Leslie Alexander in fundraiser concert
The Winding Rivers Arts &Performance Society (WRAPS) is holding a garden party and fundraising concert to benefit residents of the Ashcroft Reserve and Boston Flats. The garden party starts at 3 p.m. on Saturday, September 9, and a concert featuring local favourite Leslie Alexander will follow at 7 p.m. Alexander last performed in Ashcroft in spring 2015, when a WRAPS-organized concert raised more than $2,000 for Cache Creek flood relief.
The events take place at John Kidder’s house on the Bonaparte River north of Ashcroft. To get there, drive past Desert Hills Ranch on Elm Street and cross the Bonaparte bridge. The first house on the left is the venue. For more information, email John Kidder at email@example.com.
Night Market at the HUB
The Ashcroft HUB will be holding its first Night Market on Friday, September 22 from 6 to 10 p.m., and is looking for any bakers, crafters, young entrepreneurs, home-based businesses, crafters, and more who would like to take part. To book a spot, contact the HUB at (250) 453-9177, or email firstname.lastname@example.org.
TRU at the HUB
A number of courses are being offered at the Ashcroft HUB by Thompson Rivers University; but only if registration is high enough. The courses include separate WHMIS and Transportation of Dangerous Goods training on September 11, Occupational First Aid Level 1 training on September 29, a Community Futures Business Workshop on October 4, and a Foodsafe course on October 15.
For details of all the courses on offer, go to the Ashcroft HUB Society Facebook page; to find out more about the courses contact Margaret Hohner at (250) 256-4296 or at email@example.com; and to register online go to http://www.tru.ca/regionalcentres/lillooet.html.
Funding for Gold Rush/Spirit Trails projects
The New Pathways to Gold Society (NPTGS) has awarded a total of $12,500 to three projects that promote heritage tourism, First Nations reconciliation, and multiculturalism in the Gold Rush/Spirit Trails corridor. The Gold Country Communities Society Geotour and FraserFEST 2017 each received $5,000, while the Xatsull First Nation Save the Salmon Pow-wow was awarded $2,500 under the NPTGS Small Projects Funding Program.
NPTGS co-chair Terry Raymond said the projects proposed by the three organizations met the Society’s criteria of increasing economic development and enriching the cultural fabric of the Gold Rush/Spirit Trails corridor from Hope to Barkerville.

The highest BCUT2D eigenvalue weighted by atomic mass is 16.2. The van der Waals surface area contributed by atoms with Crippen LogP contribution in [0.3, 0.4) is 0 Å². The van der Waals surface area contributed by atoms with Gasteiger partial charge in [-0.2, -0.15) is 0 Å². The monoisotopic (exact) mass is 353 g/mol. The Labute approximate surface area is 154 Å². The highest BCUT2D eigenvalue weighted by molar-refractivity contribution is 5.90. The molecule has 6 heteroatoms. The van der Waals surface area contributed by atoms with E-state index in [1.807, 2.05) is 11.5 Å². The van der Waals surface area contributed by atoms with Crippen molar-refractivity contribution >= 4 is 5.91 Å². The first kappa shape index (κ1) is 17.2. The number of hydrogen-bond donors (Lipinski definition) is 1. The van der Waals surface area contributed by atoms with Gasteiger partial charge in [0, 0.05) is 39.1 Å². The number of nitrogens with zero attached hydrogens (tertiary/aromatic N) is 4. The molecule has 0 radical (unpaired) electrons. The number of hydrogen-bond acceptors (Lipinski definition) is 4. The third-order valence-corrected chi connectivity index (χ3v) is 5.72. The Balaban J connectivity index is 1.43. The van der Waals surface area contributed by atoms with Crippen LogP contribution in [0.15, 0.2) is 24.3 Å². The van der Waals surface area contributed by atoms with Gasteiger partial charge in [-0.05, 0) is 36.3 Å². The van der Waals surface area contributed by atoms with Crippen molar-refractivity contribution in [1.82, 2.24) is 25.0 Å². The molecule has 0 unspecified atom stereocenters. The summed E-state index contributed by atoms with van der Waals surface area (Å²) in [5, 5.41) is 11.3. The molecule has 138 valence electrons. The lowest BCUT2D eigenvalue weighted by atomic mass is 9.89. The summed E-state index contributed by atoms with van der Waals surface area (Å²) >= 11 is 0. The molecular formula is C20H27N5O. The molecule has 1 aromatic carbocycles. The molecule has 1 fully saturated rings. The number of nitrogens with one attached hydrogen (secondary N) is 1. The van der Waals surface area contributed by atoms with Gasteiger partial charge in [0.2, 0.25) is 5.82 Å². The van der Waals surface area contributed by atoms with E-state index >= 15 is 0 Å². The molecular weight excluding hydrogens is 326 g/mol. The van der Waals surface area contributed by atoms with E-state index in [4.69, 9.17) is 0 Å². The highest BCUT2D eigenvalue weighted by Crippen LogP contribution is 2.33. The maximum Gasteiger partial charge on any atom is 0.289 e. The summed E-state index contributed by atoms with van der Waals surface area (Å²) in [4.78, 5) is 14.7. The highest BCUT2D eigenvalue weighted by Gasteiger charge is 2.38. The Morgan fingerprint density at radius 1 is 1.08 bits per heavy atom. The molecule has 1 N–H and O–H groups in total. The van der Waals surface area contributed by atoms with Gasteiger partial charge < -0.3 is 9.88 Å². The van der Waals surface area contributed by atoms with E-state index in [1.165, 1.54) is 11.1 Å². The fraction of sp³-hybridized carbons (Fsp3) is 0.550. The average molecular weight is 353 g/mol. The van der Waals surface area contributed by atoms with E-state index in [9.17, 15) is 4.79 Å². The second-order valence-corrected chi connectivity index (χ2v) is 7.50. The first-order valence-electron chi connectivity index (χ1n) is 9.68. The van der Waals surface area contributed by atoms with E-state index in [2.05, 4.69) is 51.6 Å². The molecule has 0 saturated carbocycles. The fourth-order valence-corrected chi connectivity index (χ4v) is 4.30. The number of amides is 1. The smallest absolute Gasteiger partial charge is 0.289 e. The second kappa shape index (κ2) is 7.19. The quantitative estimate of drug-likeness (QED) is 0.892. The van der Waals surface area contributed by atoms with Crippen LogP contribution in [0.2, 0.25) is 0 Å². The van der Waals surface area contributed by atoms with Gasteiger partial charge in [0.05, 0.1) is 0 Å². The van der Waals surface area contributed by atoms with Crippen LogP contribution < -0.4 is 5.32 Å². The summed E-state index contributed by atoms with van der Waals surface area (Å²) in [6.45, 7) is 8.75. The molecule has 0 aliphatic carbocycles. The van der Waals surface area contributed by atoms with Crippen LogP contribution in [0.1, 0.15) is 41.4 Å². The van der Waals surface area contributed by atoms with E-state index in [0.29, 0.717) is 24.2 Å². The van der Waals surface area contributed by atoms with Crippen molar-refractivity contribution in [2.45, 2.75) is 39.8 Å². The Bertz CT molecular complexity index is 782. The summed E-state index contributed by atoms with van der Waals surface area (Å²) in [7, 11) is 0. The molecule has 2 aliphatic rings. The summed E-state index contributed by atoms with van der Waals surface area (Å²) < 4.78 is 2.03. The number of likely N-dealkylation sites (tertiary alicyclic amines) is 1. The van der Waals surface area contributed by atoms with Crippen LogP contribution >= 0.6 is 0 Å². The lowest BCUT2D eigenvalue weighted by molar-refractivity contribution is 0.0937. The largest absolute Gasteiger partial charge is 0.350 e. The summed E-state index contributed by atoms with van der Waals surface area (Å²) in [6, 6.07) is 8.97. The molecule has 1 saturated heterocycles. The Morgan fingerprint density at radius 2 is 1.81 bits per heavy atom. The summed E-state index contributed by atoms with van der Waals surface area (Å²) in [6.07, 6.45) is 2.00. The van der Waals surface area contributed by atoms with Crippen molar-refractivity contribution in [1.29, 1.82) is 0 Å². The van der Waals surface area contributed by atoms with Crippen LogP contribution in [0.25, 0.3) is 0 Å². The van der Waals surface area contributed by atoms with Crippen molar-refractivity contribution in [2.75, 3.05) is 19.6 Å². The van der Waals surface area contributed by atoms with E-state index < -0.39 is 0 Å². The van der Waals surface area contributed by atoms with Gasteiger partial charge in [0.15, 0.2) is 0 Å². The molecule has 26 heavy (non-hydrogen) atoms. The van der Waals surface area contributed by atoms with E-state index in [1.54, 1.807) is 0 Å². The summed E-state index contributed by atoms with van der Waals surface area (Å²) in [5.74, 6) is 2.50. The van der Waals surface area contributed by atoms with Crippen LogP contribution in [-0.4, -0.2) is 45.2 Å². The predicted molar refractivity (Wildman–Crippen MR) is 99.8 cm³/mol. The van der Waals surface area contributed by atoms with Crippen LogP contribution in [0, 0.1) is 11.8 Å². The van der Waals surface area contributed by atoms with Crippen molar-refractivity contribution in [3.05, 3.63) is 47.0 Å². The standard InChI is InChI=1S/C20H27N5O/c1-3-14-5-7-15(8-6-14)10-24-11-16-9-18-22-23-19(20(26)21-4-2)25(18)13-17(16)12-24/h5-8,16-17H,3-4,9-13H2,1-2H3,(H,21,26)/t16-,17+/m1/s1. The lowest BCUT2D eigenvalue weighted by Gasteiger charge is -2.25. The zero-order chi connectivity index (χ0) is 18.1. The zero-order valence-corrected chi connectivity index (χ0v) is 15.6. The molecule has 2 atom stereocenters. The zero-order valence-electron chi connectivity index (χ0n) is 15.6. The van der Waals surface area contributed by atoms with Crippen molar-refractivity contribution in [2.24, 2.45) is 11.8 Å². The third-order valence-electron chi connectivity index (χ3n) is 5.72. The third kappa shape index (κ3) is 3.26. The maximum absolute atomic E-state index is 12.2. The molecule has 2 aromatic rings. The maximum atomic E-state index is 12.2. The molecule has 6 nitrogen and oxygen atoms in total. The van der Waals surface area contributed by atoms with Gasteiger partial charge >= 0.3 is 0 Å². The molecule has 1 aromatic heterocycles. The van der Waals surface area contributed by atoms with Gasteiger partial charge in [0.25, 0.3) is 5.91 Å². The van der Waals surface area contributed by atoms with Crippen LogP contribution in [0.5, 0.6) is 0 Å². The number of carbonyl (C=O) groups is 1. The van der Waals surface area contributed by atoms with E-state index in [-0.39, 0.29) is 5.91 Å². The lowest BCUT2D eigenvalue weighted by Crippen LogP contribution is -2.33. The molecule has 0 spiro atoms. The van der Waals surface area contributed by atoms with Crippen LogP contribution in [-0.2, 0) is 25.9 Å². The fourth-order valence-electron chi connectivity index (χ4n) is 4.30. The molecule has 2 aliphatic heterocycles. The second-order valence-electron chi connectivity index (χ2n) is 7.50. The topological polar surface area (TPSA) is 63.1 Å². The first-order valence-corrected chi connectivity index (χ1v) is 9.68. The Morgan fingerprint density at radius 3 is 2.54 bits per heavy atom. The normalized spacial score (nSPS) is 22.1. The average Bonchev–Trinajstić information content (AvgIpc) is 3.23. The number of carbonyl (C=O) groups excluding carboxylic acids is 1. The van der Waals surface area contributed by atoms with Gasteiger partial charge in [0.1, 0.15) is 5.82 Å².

“We were very impressed by the calibre of all three projects,” said Raymond. “And we know these three organizations have the track-record and capacity to deliver quality projects that will benefit the communities along the corridor.”
The Gold Country Communities Society Geotour builds on Canada’s first and largest geocaching program. Gold Country is adding eight geocaches to its existing inventory of 142, to bring their grand total to 150 in recognition of Canada’s sesquicentennial.
Hepatitis A found in Western Family brand pineapple chunks
The BC Centre for Disease Control is warning consumers that the Hepatitis A virus has been detected in a sample of Western Family brand fresh pineapple chunks sold in ready-to-go cups.
Current information indicates the cups were produced on August 11 and distributed to 38 Save-On-Foods, Overwaitea Foods, and PriceSmart Foods stores in the province. These include the Save-On-Foods locations on E. Trans-Canada Highway and Lansdowne Street in Kamloops.
The fruit cups may have been on sale from August 11, and had a best before date of August 19.
The investigation is ongoing. Other products are believed to be affected, and more information will be provided as it becomes available. Anyone who consumed this product on August 18 or later should receive a dose of Hepatitis A vaccine.
Wildlife in focus